A little over a year ago, Jack Schulze of Berg wrote a must-read essay called Incidental Media. "All surfaces have access to connectivity," he wrote. "All surfaces are displays responsive to people, context, and timing." The video accompanying his essay was full of living-in-the-future examples of this idea, but now a designer named Mike Bodge has hacked together something just as clever, right in the here and now. It’s called Chirp Clock. It’s a clock whose interface isn’t powered by gears or digital numbers, but by the social media activity of Twitter.
Bodge realized (god knows how) that "nearly every second, a user on Twitter tweets about what time it is." That means that every single minute of the day, Twitter can be datamined for tweets containing the correct current time--and that’s exactly what Chirp Clock does. But its display, or "surface" in Berg-speak, is what makes it interesting. By harnessing live social media activity to the purpose of timekeeping, the app becomes much more than just a clock. It becomes an ambient window onto the hundreds of tiny micro-stories unfolding this very minute, all across the world. "It could be groaning about waking up, telling a friend where to meet, [or an] automated train scheduler alerting when the next one is coming," Bodge writes.
Chirp Clock fits Berg’s idea of "incidental media" more or less perfectly: A formerly un-networked, "dumb" device like a clock becomes an ambient companion, capable of quietly telling stories in the background of fulfilling its primary function. One could imagine installing an app version of Chirp Clock on an iPad and letting it sit on the mantel or coffee table. In that regard, the whole idea of "a clock" becomes philosophically fluid. Which is the "actual" clock: the iPad displaying Chirp Clock, or the ambient, invisible network activity of Twitter itself, regardless of how, where, or if it’s visualized? You can even think of the app as the web geek’s equivalent of Christian Marclay’s seminal masterpiece, The Clock, which assembled a 24-hour montage using specific time references in movies throughout the ages.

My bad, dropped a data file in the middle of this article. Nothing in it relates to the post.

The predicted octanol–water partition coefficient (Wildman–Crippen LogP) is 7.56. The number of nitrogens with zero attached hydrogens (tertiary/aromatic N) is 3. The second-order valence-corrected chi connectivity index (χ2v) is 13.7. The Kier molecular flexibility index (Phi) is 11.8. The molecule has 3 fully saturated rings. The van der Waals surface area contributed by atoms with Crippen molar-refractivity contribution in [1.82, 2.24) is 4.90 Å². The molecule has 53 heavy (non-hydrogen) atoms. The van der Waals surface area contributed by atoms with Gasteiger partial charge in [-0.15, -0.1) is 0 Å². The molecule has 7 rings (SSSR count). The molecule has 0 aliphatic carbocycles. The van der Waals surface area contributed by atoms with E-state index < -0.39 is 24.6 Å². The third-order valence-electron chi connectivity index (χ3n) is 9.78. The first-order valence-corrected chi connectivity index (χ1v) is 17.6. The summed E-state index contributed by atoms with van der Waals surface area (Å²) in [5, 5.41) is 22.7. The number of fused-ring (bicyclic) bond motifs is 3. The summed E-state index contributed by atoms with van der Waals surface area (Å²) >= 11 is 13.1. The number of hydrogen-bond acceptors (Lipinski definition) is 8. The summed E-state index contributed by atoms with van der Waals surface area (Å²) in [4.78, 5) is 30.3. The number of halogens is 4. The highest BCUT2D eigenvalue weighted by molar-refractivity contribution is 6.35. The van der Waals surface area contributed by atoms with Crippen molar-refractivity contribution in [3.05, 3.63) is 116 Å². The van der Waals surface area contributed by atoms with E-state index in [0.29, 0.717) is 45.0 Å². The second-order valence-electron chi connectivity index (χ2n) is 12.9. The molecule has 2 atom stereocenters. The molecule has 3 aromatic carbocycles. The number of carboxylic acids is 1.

I didn’t go to grad school, so I’ll let the semiotics majors handle that one. In the meantime, next time you wonder what time it is, just check Chirp Clock -- and let your mind briefly wander about what those ineffable "someones" out there in Twitterland are doing, right this minute.